|Dates & Locations:|| |
This subject has the following teaching availabilities in 2008:Semester 2, - Taught on campus.
Timetable can be viewed here. For information about these dates, click here.
|Time Commitment:||Contact Hours: 36 lectures and 12 tutorials |
Total Time Commitment: 120 hours
|Prerequisites:||Chemistry 610-220 or 610-221. Concurrent enrolment in 610-325 is strongly recommended.|
|Recommended Background Knowledge:||None|
|Non Allowed Subjects:||Credit cannot be gained for this subject and 610-320.|
|Core Participation Requirements:||It is University policy to take all reasonable steps to minimise the impact of disability upon academic study and reasonable steps will be made to enhance a student’s participation in the University’s programs. Students who feel their disability may impact upon their participation are encouraged to discuss this with the subject coordinator and the Disability Liaison Unit.|
CoordinatorAssociate Professor M A S Rizzacasa
|Subject Overview:|| |
Upon completion of 610-321, students should comprehend the main types of chemical transformations involved in the synthesis of organic compounds; the range of agents available to effect these transformations; the different types of stereochemical complexity of organic compounds; factors which influence stereochemical outcome; the procedures for determination of the structures of organic compounds by spectroscopic and chemical techniques; the theoretical basis of organic chemical reactions; and the concept of reaction mechanisms and the methods used to delineate these mechanisms.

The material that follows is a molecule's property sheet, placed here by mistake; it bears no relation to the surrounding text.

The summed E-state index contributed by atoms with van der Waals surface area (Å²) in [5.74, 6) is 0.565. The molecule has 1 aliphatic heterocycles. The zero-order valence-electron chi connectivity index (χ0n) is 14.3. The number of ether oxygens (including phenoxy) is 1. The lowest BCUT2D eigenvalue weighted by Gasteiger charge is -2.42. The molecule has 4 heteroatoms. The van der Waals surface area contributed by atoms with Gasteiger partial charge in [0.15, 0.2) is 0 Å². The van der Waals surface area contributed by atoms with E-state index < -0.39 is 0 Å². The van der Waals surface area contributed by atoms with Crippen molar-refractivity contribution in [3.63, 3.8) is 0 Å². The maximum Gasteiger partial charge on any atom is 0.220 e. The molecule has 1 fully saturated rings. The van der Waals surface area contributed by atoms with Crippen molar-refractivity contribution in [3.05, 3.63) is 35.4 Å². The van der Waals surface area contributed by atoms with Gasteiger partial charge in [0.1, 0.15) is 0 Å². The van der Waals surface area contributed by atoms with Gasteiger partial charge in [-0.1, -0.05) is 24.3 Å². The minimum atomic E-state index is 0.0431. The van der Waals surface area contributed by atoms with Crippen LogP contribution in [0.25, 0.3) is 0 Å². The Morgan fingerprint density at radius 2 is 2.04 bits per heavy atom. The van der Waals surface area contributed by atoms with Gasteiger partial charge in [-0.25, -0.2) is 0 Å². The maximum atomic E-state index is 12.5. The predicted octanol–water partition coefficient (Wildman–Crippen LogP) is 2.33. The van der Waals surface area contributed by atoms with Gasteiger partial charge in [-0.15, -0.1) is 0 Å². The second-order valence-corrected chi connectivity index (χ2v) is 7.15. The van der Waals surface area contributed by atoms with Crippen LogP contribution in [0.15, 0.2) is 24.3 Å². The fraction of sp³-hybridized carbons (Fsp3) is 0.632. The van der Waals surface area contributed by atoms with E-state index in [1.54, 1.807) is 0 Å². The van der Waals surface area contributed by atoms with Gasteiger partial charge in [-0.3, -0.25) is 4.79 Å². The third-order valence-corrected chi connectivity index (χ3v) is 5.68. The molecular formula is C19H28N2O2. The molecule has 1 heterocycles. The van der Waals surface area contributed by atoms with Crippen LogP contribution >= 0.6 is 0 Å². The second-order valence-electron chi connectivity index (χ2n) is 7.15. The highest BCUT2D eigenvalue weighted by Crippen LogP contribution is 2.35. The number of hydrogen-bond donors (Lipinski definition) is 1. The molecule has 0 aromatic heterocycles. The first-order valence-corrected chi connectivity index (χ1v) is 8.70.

Students should also appreciate the importance of rational, critical and independent thought in chemical science and in the understanding of organic chemistry.
The subject covers pericyclic reactions; the chemistry of alkenes; organometallic reactions, enolates, aldol and related reactions, and the Wittig reaction; free-radical chemistry; reductions and rearrangements with emphasis on chemo-, regio-, and stereo-selectivity; applications of nuclear magnetic resonance and mass spectrometry to the determination of structure; concerted and stepwise processes; detection and identification of intermediates and products; and applications of infrared, nuclear magnetic resonance and mass spectrometry.
|Assessment:||Written assignments not exceeding six pages due during the semester (10%); a 3-hour written examination in the examination period (90%).|
|Breadth Options:||This subject is a level 2 or level 3 subject and is not available to new generation degree students as a breadth option in 2008. |
This subject or an equivalent will be available as breadth in the future.
Breadth subjects are currently being developed and these existing subject details can be used as guide to the type of options that might be available.
2009 subjects to be offered as breadth will be finalised before re-enrolment for 2009 starts in early October.
|Fees Information:||Subject EFTSL, Level, Discipline & Census Date|
Students enrolled in the BSc (pre-2008 BSc), BASc or a combined BSc course will receive science credit for the completion of this subject.
Bachelor of Arts and Bachelor of Science |
Bachelor of Arts and Sciences
Bachelor of Science
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